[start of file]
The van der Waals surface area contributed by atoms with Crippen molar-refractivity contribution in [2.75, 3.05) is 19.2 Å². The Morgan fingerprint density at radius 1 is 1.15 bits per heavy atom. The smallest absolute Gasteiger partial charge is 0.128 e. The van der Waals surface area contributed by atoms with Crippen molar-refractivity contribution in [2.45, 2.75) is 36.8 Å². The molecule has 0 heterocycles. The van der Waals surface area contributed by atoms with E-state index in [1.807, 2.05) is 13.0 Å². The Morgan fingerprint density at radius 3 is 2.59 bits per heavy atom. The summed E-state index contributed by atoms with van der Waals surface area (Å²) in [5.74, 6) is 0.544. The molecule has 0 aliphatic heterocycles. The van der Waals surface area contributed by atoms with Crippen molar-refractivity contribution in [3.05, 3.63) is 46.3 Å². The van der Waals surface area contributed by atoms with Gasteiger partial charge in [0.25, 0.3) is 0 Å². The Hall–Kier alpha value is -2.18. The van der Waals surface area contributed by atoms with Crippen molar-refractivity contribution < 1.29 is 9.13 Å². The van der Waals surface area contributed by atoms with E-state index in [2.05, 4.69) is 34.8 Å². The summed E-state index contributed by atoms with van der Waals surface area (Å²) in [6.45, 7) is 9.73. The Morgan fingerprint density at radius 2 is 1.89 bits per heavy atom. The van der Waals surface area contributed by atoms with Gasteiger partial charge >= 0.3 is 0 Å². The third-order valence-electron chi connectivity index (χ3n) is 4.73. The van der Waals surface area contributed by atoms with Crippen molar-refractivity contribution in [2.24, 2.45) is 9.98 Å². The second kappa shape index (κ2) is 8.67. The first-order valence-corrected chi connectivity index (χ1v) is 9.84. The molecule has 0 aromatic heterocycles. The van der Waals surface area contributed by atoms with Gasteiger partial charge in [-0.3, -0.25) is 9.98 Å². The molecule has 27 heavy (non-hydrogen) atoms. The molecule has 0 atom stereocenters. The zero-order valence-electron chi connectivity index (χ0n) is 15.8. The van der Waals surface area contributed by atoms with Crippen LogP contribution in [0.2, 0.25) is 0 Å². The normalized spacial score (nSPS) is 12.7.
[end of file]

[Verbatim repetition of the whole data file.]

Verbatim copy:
The van der Waals surface area contributed by atoms with Crippen molar-refractivity contribution in [2.75, 3.05) is 19.2 Å². The Morgan fingerprint density at radius 1 is 1.15 bits per heavy atom. The smallest absolute Gasteiger partial charge is 0.128 e. The van der Waals surface area contributed by atoms with Crippen molar-refractivity contribution in [2.45, 2.75) is 36.8 Å². The molecule has 0 heterocycles. The van der Waals surface area contributed by atoms with E-state index in [1.807, 2.05) is 13.0 Å². The Morgan fingerprint density at radius 3 is 2.59 bits per heavy atom. The summed E-state index contributed by atoms with van der Waals surface area (Å²) in [5.74, 6) is 0.544. The molecule has 0 aliphatic heterocycles. The van der Waals surface area contributed by atoms with Crippen molar-refractivity contribution in [3.05, 3.63) is 46.3 Å². The van der Waals surface area contributed by atoms with Gasteiger partial charge in [0.25, 0.3) is 0 Å². The Hall–Kier alpha value is -2.18. The van der Waals surface area contributed by atoms with Crippen molar-refractivity contribution < 1.29 is 9.13 Å². The van der Waals surface area contributed by atoms with E-state index in [2.05, 4.69) is 34.8 Å². The summed E-state index contributed by atoms with van der Waals surface area (Å²) in [6.45, 7) is 9.73. The Morgan fingerprint density at radius 2 is 1.89 bits per heavy atom. The van der Waals surface area contributed by atoms with Gasteiger partial charge >= 0.3 is 0 Å². The third-order valence-electron chi connectivity index (χ3n) is 4.73. The van der Waals surface area contributed by atoms with Crippen molar-refractivity contribution in [2.24, 2.45) is 9.98 Å². The second kappa shape index (κ2) is 8.67. The first-order valence-corrected chi connectivity index (χ1v) is 9.84. The molecule has 0 aromatic heterocycles. The van der Waals surface area contributed by atoms with Gasteiger partial charge in [-0.3, -0.25) is 9.98 Å². The molecule has 27 heavy (non-hydrogen) atoms. The molecule has 0 atom stereocenters. The zero-order valence-electron chi connectivity index (χ0n) is 15.8. The van der Waals surface area contributed by atoms with Crippen LogP contribution in [0.2, 0.25) is 0 Å². The normalized spacial score (nSPS) is 12.7.